NPR: Janks, you talked about a lot of relationships, girls who never knew their fathers. There are young women whose fathers were in and out of their lives. Did you notice a difference in the stories that the girls told of what those different scenarios and what they meant?
MORTON: What I saw, it doesn’t matter. The deserter, deceased, the disenfranchised, the whatever the circumstance, it doesn’t matter. The trauma that these girls – these 1.8 million, 18 to 24-year-old black girls, 1.8 million – are carrying on their heart, it’s not been given a voice. And what I found is that this arc, it goes through a woman’s life. It just manifests itself in all these different ways that I think, that if we can get this generation, you know, an opportunity to purge themselves of this trauma, I think there are some greatness that can begin to happen in the relationship dynamic in blacks.
NPR: But could part of the reason be that – and I just have to be, trying to be sensitive here – is part of the issue here that black women are the ones who perpetuate this by continuing to and choosing to – in some cases choosing to -have children without fathers who are reliable, without men who they know they can rely upon? And I have to ask if that’s part of the issue?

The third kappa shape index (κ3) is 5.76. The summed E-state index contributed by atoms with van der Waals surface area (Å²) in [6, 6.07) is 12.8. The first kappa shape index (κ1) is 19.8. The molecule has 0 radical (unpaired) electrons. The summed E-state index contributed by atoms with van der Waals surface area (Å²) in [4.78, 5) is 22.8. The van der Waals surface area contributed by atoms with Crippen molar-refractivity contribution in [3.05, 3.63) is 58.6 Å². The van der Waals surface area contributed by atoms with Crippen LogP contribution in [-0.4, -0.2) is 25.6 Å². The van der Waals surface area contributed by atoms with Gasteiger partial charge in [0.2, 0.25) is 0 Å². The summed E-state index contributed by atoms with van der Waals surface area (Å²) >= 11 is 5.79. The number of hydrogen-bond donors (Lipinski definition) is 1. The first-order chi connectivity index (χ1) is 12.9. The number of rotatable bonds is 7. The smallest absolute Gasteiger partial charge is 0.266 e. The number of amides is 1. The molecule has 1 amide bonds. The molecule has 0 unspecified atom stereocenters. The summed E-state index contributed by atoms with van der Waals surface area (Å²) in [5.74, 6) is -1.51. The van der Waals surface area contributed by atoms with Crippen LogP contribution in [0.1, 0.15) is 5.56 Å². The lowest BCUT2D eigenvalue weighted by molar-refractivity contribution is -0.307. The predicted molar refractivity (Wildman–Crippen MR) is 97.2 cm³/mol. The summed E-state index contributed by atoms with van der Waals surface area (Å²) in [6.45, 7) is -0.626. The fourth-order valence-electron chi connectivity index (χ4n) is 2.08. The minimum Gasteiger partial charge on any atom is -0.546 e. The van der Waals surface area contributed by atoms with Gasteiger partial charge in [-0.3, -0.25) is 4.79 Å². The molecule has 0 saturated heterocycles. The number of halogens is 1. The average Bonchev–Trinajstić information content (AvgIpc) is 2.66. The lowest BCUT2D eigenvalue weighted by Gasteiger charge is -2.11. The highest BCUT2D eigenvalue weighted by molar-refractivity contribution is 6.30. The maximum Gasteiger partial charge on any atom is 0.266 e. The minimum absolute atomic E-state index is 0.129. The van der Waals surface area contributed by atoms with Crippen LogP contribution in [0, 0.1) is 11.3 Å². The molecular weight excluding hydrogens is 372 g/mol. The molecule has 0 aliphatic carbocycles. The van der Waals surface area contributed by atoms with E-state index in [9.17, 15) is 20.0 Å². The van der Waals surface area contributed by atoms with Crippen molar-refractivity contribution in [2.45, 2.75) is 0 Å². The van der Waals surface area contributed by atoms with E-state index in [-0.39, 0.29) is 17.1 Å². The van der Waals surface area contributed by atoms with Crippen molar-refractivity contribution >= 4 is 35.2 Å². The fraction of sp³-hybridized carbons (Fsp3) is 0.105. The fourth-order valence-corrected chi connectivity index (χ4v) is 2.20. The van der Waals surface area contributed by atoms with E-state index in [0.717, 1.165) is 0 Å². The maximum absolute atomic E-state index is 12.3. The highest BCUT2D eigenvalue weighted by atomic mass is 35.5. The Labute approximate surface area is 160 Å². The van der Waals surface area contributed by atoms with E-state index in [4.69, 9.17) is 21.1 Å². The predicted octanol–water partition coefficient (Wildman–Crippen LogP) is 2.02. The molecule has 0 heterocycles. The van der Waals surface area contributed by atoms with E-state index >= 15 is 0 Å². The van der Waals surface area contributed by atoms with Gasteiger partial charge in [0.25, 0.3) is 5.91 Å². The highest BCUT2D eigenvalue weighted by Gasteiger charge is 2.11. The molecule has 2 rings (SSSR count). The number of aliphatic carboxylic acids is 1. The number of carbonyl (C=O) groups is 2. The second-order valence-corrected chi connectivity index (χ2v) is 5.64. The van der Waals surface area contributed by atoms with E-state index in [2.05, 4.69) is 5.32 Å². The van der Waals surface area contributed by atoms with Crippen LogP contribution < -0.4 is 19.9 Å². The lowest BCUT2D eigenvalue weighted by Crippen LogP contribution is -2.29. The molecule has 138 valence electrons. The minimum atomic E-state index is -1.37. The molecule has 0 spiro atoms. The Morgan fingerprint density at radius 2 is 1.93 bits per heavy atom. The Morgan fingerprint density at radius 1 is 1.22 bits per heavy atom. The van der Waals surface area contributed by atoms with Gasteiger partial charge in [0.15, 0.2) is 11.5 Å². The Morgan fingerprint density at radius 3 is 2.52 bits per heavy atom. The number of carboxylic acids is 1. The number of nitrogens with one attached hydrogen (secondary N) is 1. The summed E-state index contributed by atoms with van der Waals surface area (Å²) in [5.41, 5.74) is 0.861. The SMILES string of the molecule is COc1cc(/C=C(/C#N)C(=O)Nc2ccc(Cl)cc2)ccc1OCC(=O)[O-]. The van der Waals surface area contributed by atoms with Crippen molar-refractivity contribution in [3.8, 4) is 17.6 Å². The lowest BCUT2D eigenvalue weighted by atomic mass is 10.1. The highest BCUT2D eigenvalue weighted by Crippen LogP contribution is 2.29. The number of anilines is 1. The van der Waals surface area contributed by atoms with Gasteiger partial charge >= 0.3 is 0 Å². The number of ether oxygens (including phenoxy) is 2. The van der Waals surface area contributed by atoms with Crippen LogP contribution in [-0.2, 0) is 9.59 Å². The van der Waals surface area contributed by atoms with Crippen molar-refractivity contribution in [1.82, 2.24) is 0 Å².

BARRAS: Well, I have to look at my own self. I’ve been married twice. I had a child out of wedlock before I was married the first time. And I think that part of the problem is that you develop these kind of, I call them symptoms – the fatherless woman syndrome – you develop these handicaps based on the absence of your father. So you don’t believe that you’re lovable or worthy of love. You suffered the triple fear factor – fear of rejection, fear of commitment, fear of abandonment. You actually get involved with sexual activity because you’re looking for someone to love you. You have rage, anger and depression issues, and then you overcompensate, either using drugs, using work. And so these things come out in your life in ways that, kind of, alienates you in relationships.This is a very important issue and we want you to discuss it! Can we solve the “fatherlessness epidemic”? How can women who have already experienced the impact of being without their fathers move on and heal from their experience? How can men who don’t know their own fathers be better fathers to their daughters? How can women make better choices about who they let into their bodies to ensure the fathers of their children will be there for them? What’s been your experience? Do you have a relationship with your father? Have you tried to repair a fractured relationship?